There are only two ways of travelling to a funeral in my experience - the official car or a private car. In the latter, talk flows quite freely. Maybe it’s full of cousins you haven’t seen for ages, so there are reminiscences of the deceased, or more likely some family gossip you’re hearing for the first time. Sometimes you’ve been asked to give a stranger a lift, with stilted conversation as to how you both know the deceased, and how people don’t give flowers any more, “It’s all donations these days, I think it’s a shame”, and you agree although privately you don’t.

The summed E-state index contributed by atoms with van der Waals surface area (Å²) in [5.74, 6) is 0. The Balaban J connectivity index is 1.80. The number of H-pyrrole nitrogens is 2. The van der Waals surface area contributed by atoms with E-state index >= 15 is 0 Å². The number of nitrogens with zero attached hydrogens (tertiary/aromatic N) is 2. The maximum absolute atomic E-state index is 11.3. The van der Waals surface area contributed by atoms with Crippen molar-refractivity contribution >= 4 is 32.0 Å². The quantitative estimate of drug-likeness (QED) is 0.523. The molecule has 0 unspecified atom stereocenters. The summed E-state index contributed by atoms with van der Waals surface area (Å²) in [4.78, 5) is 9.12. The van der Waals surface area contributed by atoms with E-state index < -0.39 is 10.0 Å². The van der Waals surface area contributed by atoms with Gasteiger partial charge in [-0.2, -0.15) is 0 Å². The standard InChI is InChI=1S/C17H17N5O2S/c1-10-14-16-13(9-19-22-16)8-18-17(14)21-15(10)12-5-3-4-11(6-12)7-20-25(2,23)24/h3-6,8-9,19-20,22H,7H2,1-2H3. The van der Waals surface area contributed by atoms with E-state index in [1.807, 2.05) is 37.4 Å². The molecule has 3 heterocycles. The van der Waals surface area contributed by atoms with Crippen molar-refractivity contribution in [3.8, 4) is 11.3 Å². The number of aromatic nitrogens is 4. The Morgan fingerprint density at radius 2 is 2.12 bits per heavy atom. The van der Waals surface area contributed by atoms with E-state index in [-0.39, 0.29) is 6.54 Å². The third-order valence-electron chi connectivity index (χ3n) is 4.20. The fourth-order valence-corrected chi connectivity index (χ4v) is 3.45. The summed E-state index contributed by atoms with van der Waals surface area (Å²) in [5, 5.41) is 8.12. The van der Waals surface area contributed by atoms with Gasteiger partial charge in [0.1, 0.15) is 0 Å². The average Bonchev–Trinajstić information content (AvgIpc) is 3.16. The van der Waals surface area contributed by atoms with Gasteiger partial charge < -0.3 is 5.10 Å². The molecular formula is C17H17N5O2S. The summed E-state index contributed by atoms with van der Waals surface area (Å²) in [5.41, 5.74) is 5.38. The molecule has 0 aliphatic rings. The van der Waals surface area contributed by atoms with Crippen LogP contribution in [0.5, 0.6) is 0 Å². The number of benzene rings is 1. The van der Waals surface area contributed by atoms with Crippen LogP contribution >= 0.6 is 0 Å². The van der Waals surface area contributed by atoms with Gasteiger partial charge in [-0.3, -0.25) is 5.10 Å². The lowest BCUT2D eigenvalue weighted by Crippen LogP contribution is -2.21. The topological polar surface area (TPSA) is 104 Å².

Thank you, Sue. Funerals and memorials are tricky to navigate (in this case, quite literally) in our secular era. Writing seems to be one of the best ways to remember, memorialise, bear witness.
Sue, sandwiches are essential at wakes and to have to wait must have been difficult. I was at a hospital cafe recently with my mother when people we've known a long time but not closely sat at the next table. Out of nowhere my mother started to tell them her non-funeral plans and what she'd told us. First I'd heard of it and quite sure they didn't know how to respond.